Your guide to understanding Nutrition

Your guide to understanding Nutrition

Imagine your body is like a car. To keep it running smoothly, you need to give it the right fuel. Nutrition is like choosing the right fuel for your body. Nutrition is the process by which we acquire and utilize the nutrients necessary for our growth, maintenance, and overall well-being. If you don't get the right nutrients, it will impact your overall well-being not just physically but also mentally. So, nutrition is all about making sure you give your body what it needs to stay healthy.

These nutrients can be divided into macronutrients (carbohydrates, protein, and fat) and micronutrients (vitamins and minerals) both equally important to keep our body running. 

What are Macronutrients and Why do we need them?

Carbohydrates, proteins and fats, the elements that form the bulk of the diet and provide the energy necessary for the body's day-to-day functions are Macronutrients. These nutrients are required in relatively large amounts and are crucial for sustaining life and promoting overall health. In short, macronutrients are the essential nutrients that provide the energy needed for the body's daily functions.

There are three main types of macronutrients:


These are the body's primary source of energy. Carbohydrates are found in foods like grains, fruits, vegetables, and legumes. When you eat carbohydrates, your body breaks them down into glucose, which is used for immediate energy or stored for later use. Are you eating enough rice, wheat, berries, carrots or chickpeas? These are a very rich source of Carbohydrates and necessary to find a place on our plate.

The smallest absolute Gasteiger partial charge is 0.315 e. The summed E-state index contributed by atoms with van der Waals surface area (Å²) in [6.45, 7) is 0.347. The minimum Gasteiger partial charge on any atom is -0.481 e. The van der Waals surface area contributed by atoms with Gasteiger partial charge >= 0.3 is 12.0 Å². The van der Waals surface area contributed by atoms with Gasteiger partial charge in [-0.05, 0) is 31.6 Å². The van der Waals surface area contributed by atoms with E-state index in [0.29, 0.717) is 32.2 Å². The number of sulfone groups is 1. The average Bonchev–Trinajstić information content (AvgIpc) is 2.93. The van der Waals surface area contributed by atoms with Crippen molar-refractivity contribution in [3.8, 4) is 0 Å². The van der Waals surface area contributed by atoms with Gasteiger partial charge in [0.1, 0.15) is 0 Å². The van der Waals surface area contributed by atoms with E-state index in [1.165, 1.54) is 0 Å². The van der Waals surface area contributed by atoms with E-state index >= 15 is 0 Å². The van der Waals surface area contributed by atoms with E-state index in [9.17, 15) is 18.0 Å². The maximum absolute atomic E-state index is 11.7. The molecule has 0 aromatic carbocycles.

Proteins are crucial for building and repairing tissues, making enzymes and hormones, and supporting the immune system. Foods rich in protein include meat, poultry, fish, eggs, dairy products, beans, and nuts. What do vegans consume to get enough Proteins? Tofu, soya milk, quinoa and spinach are some of the easy-to-find vegan alternative sources of protein.


Fats are another energy source and play a role in nutrient absorption, protecting organs, and maintaining cell structure. Healthy fats can be found in sources like avocados, nuts, seeds, olive oil, and fatty fish. It's important to choose unsaturated fats (like those found in plant oils and fish) over saturated and trans fats for heart health. While mostly misunderstood, Fats are a very important element of a balanced diet. But a lot of work goes into finding the fats which are healthy and not the opposite of it causing issues in the long run. Try adding avocado, healthy seeds, and better quality oils like olive oil for a healthy source of fats. Pro-tip for all your sweet tooth: Dark Chocolates gets you some of these healthy fats too.

What are Micronutrients and why are they important?

Vitamins and minerals are members of the micronutrient family. Their deficiency can lead to a range of health issues. It is important to incorporate these into your diet since these are the nutrients that determine the healthy functioning of our body.


Vitamin A: Found in sweet potatoes, carrots, spinach, and liver. Important for vision, immune function, and skin health.